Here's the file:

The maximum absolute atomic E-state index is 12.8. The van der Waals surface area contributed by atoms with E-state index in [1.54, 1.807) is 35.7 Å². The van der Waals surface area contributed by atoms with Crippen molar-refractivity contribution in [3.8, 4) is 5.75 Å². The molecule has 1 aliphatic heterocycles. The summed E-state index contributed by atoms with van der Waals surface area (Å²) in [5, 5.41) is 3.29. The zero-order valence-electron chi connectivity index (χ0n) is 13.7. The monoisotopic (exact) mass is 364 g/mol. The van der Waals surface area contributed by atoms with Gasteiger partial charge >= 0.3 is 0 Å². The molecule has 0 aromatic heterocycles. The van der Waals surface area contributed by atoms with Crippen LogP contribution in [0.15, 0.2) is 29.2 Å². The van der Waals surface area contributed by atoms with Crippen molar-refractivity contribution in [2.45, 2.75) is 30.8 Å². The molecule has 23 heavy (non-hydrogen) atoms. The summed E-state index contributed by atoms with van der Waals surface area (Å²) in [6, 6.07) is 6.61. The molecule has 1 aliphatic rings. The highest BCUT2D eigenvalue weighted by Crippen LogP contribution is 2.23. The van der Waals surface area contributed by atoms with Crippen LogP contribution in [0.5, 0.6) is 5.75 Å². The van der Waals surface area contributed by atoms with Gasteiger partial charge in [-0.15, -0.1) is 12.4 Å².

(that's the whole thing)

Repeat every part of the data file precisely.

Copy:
The maximum absolute atomic E-state index is 12.8. The van der Waals surface area contributed by atoms with E-state index in [1.54, 1.807) is 35.7 Å². The van der Waals surface area contributed by atoms with Crippen molar-refractivity contribution in [3.8, 4) is 5.75 Å². The molecule has 1 aliphatic heterocycles. The summed E-state index contributed by atoms with van der Waals surface area (Å²) in [5, 5.41) is 3.29. The zero-order valence-electron chi connectivity index (χ0n) is 13.7. The monoisotopic (exact) mass is 364 g/mol. The van der Waals surface area contributed by atoms with Gasteiger partial charge >= 0.3 is 0 Å². The molecule has 0 aromatic heterocycles. The van der Waals surface area contributed by atoms with Crippen LogP contribution in [0.15, 0.2) is 29.2 Å². The van der Waals surface area contributed by atoms with Crippen molar-refractivity contribution in [2.45, 2.75) is 30.8 Å². The molecule has 23 heavy (non-hydrogen) atoms. The summed E-state index contributed by atoms with van der Waals surface area (Å²) in [6, 6.07) is 6.61. The molecule has 1 aliphatic rings. The highest BCUT2D eigenvalue weighted by Crippen LogP contribution is 2.23. The van der Waals surface area contributed by atoms with Crippen LogP contribution in [0.5, 0.6) is 5.75 Å². The van der Waals surface area contributed by atoms with Gasteiger partial charge in [-0.15, -0.1) is 12.4 Å².